Indian Election 2024: Can Trinamool Congress Save their Fortress?

The All India Trinamool Congress (AITC), ranked as the third-largest party in the Indian Parliament, is bracing for a crucial moment. In their bastion of Bengal, they confront a formidable challenge from the BJP, with exit polls hinting at potential setbacks in a state pivotal to the Lok Sabha. A stumble in the impending general election could spell the loss of power for Trinamool Congress in the Bengal state assembly. Despite recent setbacks and a narrowed focus on Bengal, Tripura, and Meghalaya, the party is mustering all its resources for the upcoming polls. Led by the steadfast Mamata Banerjee, they are contesting all assembly seats independently, aiming for maximum representation. Their goal is unequivocal: to emerge as the leading opposition force against the Bharatiya Janata Party (BJP) and reclaim their national standing, irrespective of the prevailing sentiment in opinion polls.

Ahead of the election announcement, the Trinamool Congress has introduced its full roster of 42 candidates in Bengal. Spearheading the election campaigns is the formidable Mamata Banerjee, Chief Minister of Bengal. Among the candidates are ousted MP and charismatic female leader Mahua Moitra, alongside former cricketer Yousuf Pathan.

In order to challenge the BJP on the national level, Mamata Banerjee and the All India Trinamool Congress (AITC) have taken the lead in building the opposition alliance I.N.D.I.A. But because of disputes over seat sharing, AITC is running unaffiliated with I.N.D.I.A parties like the Indian National Congress and the Communist Party of India in West Bengal. The opposition has expressed shock and dissatisfaction at this move, although Trinamool has defended its position by emphasizing the state’s real circumstances.  The difficult relationship between the Indian National Congress  has been exacerbated by AITC’s refusal to give up more seats, particularly outside Bengal. Furthermore, even if AITC and Communist Party of India (Marxist) (CPI(M)) oppose the BJP together, their long-standing animosity that dates back to decades makes any potential partnership difficult to achieve. As a result, Mamata Banerjee has decided to run the election alone.

The party gains its strength from robust support from the Muslim community and secular voters. Within the state, there exists a significant Muslim demographic, with many constituencies having a Muslim majority. There’s apprehension among the Muslim populace regarding the potential third term of Hindu nationalist Narendra Modi. A sizable portion of the Muslim population hails from neighboring Bangladesh and may have migrated illegally. BJP’s stance advocating for their exclusion from the country has instilled fear within this community, prompting them to rally strongly behind Mamata, who is vocally critical of the BJP despite having allied with them in the 1990s. The consolidation of Muslim votes is poised to grant AITC approximately 30 seats, maintaining the state government under their control, with all administrative machinery functioning in their favor. AITC also benefits from the support of certain criminal elements involved in politics, further bolstering their position. Instances of intimidation by these elements against BJP and other opposition party workers, as well as the general populace, contribute to a climate of fear that could translate into votes for AITC.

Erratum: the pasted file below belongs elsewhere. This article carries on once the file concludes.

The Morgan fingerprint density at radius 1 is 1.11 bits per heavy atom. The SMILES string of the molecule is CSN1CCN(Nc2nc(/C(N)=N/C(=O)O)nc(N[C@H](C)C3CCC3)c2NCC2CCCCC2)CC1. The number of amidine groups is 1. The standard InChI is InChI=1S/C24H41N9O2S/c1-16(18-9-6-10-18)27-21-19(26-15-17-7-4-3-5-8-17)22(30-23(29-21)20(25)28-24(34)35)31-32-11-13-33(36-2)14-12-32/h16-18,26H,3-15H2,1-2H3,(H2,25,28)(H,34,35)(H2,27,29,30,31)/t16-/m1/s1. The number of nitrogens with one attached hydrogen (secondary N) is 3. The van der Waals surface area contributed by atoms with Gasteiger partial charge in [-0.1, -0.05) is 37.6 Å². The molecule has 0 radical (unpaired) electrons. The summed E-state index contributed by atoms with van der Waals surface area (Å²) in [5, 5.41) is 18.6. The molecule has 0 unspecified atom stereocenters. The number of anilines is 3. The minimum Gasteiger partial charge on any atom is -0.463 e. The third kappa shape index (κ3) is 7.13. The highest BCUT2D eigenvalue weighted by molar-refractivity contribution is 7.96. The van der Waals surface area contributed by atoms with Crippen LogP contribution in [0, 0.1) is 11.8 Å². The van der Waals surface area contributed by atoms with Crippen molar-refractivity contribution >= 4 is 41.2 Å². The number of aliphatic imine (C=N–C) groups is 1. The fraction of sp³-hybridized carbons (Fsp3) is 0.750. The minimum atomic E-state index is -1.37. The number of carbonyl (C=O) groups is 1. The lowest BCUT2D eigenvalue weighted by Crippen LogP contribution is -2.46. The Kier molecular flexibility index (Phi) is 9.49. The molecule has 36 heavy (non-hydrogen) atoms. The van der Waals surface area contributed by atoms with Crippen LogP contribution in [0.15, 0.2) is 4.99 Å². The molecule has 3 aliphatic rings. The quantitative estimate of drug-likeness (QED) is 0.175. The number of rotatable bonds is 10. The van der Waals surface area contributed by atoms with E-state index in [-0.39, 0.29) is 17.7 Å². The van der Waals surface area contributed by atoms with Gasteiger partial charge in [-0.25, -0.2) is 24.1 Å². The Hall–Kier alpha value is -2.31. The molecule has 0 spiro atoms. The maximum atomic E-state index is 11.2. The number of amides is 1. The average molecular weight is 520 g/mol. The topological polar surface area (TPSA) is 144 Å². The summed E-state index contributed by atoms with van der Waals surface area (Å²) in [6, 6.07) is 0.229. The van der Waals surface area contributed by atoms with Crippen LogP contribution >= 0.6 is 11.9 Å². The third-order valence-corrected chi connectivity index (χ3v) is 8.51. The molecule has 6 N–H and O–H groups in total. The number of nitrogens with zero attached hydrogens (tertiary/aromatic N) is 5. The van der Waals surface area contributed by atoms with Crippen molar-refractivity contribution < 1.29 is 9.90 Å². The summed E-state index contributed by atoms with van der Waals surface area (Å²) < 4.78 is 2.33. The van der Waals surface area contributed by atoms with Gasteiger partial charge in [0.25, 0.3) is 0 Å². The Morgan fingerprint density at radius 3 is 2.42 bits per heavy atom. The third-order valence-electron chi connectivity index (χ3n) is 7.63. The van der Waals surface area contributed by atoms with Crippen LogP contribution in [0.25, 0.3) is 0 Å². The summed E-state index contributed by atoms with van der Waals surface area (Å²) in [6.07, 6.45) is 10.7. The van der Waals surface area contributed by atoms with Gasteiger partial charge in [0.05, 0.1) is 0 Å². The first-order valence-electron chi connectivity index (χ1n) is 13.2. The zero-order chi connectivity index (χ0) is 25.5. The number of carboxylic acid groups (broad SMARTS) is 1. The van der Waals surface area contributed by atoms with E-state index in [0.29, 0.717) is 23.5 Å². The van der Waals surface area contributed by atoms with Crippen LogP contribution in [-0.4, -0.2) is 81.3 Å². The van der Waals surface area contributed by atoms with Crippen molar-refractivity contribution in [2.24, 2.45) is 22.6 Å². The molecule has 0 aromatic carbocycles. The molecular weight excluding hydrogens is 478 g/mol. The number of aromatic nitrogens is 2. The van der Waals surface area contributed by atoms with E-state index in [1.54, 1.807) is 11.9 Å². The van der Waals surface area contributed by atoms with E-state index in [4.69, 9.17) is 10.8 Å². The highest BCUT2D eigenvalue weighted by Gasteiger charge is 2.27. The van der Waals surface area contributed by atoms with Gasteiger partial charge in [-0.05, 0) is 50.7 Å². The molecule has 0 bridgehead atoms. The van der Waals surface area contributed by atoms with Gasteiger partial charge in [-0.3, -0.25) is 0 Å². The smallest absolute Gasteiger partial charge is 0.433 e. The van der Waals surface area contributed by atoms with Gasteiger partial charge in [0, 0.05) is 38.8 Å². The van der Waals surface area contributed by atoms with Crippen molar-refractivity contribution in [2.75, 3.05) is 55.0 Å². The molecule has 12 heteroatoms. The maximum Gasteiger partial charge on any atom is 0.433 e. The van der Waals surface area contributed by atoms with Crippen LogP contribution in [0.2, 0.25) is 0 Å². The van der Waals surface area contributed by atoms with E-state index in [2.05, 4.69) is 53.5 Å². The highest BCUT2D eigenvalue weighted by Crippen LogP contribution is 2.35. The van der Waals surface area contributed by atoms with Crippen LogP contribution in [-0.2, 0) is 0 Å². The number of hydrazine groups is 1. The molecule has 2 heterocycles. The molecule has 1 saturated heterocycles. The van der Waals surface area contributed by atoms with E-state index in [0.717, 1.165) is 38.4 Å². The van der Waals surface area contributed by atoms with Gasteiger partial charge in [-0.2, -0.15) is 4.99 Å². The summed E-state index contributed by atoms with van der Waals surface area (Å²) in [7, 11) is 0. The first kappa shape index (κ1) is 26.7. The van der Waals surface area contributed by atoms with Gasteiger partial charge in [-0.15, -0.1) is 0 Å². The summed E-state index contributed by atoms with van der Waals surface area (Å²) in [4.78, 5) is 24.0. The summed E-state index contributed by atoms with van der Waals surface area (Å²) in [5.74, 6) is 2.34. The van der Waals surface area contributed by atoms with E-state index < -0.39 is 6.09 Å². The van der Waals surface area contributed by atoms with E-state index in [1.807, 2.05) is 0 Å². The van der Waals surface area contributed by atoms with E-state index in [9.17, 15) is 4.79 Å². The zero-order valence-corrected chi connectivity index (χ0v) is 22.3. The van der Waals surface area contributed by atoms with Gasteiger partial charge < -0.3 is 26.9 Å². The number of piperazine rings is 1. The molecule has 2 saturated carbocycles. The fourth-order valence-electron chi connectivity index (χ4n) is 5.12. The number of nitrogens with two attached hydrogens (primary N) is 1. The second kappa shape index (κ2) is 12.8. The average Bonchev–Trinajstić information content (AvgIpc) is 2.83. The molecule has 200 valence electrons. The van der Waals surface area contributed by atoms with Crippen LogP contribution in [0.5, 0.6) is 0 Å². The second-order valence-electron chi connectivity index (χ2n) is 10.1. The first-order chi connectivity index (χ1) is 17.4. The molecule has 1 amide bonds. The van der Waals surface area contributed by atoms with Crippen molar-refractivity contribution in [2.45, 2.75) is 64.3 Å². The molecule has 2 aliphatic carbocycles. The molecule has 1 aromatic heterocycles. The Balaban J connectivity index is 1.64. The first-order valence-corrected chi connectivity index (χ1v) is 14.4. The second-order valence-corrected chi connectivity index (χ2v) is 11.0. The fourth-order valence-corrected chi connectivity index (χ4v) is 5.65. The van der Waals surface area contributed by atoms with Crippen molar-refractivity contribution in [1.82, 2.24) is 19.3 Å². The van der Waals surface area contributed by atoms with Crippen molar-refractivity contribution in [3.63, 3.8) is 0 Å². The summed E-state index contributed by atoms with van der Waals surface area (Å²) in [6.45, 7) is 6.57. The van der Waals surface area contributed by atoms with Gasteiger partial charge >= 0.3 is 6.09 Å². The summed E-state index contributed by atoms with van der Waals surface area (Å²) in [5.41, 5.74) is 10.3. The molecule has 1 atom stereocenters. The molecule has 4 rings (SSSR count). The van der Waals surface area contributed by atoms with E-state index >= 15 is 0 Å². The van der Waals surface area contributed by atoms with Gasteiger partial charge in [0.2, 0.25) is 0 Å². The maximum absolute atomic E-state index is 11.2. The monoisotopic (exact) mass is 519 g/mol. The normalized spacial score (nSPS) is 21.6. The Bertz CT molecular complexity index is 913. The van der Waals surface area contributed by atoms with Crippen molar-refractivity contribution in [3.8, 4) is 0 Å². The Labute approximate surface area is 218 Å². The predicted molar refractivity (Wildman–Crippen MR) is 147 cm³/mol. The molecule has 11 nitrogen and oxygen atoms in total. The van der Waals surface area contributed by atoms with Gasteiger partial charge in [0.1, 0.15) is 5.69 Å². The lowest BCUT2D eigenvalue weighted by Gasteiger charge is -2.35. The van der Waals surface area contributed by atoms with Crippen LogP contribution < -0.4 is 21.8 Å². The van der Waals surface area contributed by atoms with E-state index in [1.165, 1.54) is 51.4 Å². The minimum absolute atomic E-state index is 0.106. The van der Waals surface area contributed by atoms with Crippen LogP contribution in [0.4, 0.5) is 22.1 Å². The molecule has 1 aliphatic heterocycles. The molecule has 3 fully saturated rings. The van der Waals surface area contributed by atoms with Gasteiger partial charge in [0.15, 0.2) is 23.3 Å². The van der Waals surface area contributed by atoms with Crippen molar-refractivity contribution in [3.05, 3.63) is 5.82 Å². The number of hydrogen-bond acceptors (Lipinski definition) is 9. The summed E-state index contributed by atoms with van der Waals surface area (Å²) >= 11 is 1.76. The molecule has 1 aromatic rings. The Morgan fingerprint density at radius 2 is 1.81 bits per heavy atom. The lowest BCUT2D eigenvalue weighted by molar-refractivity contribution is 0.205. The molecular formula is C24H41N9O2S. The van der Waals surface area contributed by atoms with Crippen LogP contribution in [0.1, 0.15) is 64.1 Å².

Negative factors are increasingly stacking up against the All India Trinamool Congress (AITC). There’s growing discontent surrounding Mamata Banerjee’s third term as Bengal’s Chief Minister, exacerbated by concerted efforts from the BJP. Anti-Muslim rhetoric is gaining traction, coupled with narratives depicting the plight of Hindus and the comparative progress of BJP-led states. Additionally, historical notions of Bengal’s former glory are being invoked. The Sandeshkhali incident, a widely publicized event implicating Trinamool leaders in serious crimes including rape, has tarnished the government’s image. Internally, AITC faces dissatisfaction over allegations of corruption, criminal activities, and the perceived nepotism in grooming Mamata’s nephew as her successor. The Hindu vote is consolidating, while the Muslim vote risks fragmentation due to disunity among AITC, INC, and CPI(M), further undermining AITC’s position.

If the upcoming election deals a blow to AITC, the party’s future hangs in uncertainty. Considering the electoral patterns in the state, a setback could potentially entrench a prolonged period of struggle for the party in subsequent elections. BJP’s steady ascent, evidenced by their increase in seats from 2 to 18 within just five years, instills hope and garners support in the state, as indicated by opinion polls. Thus, AITC must carefully assess its standing and adapt accordingly. Despite receiving backing from the government in Bengal and maintaining relevance in national politics, AITC lacks clear ideologies and positions, which may alienate Muslim voters, leading to the party’s collapse. However, if Mamata Banerjee defies opinion polls and electoral analyses, staging a comeback as the savior of the opposition and Muslims, it could mark a resurgence for AITC, potentially expanding its influence nationally. The stakes are undeniably high for AITC in the upcoming crucial game of politics.